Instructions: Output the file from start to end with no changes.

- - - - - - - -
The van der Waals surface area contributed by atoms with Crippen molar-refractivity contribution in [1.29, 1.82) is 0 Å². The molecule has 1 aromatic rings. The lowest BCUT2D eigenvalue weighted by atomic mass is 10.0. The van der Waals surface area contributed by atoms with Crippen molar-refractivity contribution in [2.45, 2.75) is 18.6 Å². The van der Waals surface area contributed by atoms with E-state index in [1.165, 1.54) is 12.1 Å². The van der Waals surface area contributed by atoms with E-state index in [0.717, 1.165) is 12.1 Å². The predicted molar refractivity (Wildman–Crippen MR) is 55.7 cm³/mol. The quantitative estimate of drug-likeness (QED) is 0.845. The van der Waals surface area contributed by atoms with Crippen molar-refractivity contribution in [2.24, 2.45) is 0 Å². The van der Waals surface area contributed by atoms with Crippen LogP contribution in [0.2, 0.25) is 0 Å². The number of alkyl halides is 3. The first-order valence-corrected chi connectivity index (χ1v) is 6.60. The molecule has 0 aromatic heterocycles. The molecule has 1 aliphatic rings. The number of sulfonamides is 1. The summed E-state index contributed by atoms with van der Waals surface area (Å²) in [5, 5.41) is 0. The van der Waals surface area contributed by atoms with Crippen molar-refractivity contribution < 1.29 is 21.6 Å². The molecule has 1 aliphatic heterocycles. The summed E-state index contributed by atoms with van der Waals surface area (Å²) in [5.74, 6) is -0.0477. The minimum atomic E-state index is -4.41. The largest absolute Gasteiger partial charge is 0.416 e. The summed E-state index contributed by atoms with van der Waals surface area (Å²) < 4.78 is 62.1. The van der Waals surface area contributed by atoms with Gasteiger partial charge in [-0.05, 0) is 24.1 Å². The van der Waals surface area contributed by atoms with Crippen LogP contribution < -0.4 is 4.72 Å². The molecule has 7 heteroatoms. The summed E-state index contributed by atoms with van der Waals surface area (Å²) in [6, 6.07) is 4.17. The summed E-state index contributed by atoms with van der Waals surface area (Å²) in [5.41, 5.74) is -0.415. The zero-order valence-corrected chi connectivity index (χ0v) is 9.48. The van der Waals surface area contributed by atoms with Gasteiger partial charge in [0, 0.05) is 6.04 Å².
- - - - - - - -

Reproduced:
The van der Waals surface area contributed by atoms with Crippen molar-refractivity contribution in [1.29, 1.82) is 0 Å². The molecule has 1 aromatic rings. The lowest BCUT2D eigenvalue weighted by atomic mass is 10.0. The van der Waals surface area contributed by atoms with Crippen molar-refractivity contribution in [2.45, 2.75) is 18.6 Å². The van der Waals surface area contributed by atoms with E-state index in [1.165, 1.54) is 12.1 Å². The van der Waals surface area contributed by atoms with E-state index in [0.717, 1.165) is 12.1 Å². The predicted molar refractivity (Wildman–Crippen MR) is 55.7 cm³/mol. The quantitative estimate of drug-likeness (QED) is 0.845. The van der Waals surface area contributed by atoms with Crippen molar-refractivity contribution in [2.24, 2.45) is 0 Å². The van der Waals surface area contributed by atoms with Crippen LogP contribution in [0.2, 0.25) is 0 Å². The number of alkyl halides is 3. The first-order valence-corrected chi connectivity index (χ1v) is 6.60. The molecule has 0 aromatic heterocycles. The molecule has 1 aliphatic rings. The number of sulfonamides is 1. The summed E-state index contributed by atoms with van der Waals surface area (Å²) in [5, 5.41) is 0. The van der Waals surface area contributed by atoms with Crippen molar-refractivity contribution < 1.29 is 21.6 Å². The molecule has 1 aliphatic heterocycles. The summed E-state index contributed by atoms with van der Waals surface area (Å²) in [5.74, 6) is -0.0477. The minimum atomic E-state index is -4.41. The largest absolute Gasteiger partial charge is 0.416 e. The summed E-state index contributed by atoms with van der Waals surface area (Å²) < 4.78 is 62.1. The van der Waals surface area contributed by atoms with Gasteiger partial charge in [-0.05, 0) is 24.1 Å². The van der Waals surface area contributed by atoms with Crippen LogP contribution < -0.4 is 4.72 Å². The molecule has 7 heteroatoms. The summed E-state index contributed by atoms with van der Waals surface area (Å²) in [6, 6.07) is 4.17. The summed E-state index contributed by atoms with van der Waals surface area (Å²) in [5.41, 5.74) is -0.415. The zero-order valence-corrected chi connectivity index (χ0v) is 9.48. The van der Waals surface area contributed by atoms with Gasteiger partial charge in [0, 0.05) is 6.04 Å².